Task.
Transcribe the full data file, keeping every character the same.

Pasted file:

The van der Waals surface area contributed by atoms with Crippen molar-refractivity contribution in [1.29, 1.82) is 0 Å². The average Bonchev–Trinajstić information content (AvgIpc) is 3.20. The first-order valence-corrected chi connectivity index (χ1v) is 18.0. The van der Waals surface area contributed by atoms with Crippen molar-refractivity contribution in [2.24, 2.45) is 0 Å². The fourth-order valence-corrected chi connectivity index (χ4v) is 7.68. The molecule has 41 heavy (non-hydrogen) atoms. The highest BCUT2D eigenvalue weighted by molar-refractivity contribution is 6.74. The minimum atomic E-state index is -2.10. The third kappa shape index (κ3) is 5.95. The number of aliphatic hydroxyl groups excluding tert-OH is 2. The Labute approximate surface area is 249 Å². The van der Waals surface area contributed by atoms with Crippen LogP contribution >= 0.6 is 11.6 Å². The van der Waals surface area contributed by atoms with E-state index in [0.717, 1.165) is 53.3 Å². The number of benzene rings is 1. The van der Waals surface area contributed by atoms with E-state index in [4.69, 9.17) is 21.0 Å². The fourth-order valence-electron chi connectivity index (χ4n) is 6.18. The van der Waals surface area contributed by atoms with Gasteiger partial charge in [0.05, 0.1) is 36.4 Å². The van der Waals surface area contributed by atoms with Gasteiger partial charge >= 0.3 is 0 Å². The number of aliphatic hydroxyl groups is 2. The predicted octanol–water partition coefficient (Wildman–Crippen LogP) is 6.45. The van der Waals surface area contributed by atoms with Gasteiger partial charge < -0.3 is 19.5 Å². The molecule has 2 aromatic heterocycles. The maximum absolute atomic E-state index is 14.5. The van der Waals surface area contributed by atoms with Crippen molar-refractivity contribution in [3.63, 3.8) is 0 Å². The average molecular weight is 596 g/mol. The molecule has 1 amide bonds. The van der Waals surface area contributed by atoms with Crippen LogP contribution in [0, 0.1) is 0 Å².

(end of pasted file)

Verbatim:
The van der Waals surface area contributed by atoms with Crippen molar-refractivity contribution in [1.29, 1.82) is 0 Å². The average Bonchev–Trinajstić information content (AvgIpc) is 3.20. The first-order valence-corrected chi connectivity index (χ1v) is 18.0. The van der Waals surface area contributed by atoms with Crippen molar-refractivity contribution in [2.24, 2.45) is 0 Å². The fourth-order valence-corrected chi connectivity index (χ4v) is 7.68. The molecule has 41 heavy (non-hydrogen) atoms. The highest BCUT2D eigenvalue weighted by molar-refractivity contribution is 6.74. The minimum atomic E-state index is -2.10. The third kappa shape index (κ3) is 5.95. The number of aliphatic hydroxyl groups excluding tert-OH is 2. The Labute approximate surface area is 249 Å². The van der Waals surface area contributed by atoms with Crippen LogP contribution >= 0.6 is 11.6 Å². The van der Waals surface area contributed by atoms with E-state index in [0.717, 1.165) is 53.3 Å². The number of benzene rings is 1. The van der Waals surface area contributed by atoms with E-state index in [4.69, 9.17) is 21.0 Å². The fourth-order valence-electron chi connectivity index (χ4n) is 6.18. The van der Waals surface area contributed by atoms with Gasteiger partial charge in [0.05, 0.1) is 36.4 Å². The van der Waals surface area contributed by atoms with Gasteiger partial charge >= 0.3 is 0 Å². The number of aliphatic hydroxyl groups is 2. The predicted octanol–water partition coefficient (Wildman–Crippen LogP) is 6.45. The van der Waals surface area contributed by atoms with Gasteiger partial charge < -0.3 is 19.5 Å². The molecule has 2 aromatic heterocycles. The maximum absolute atomic E-state index is 14.5. The van der Waals surface area contributed by atoms with Crippen molar-refractivity contribution in [3.63, 3.8) is 0 Å². The average molecular weight is 596 g/mol. The molecule has 1 amide bonds. The van der Waals surface area contributed by atoms with Crippen LogP contribution in [0, 0.1) is 0 Å².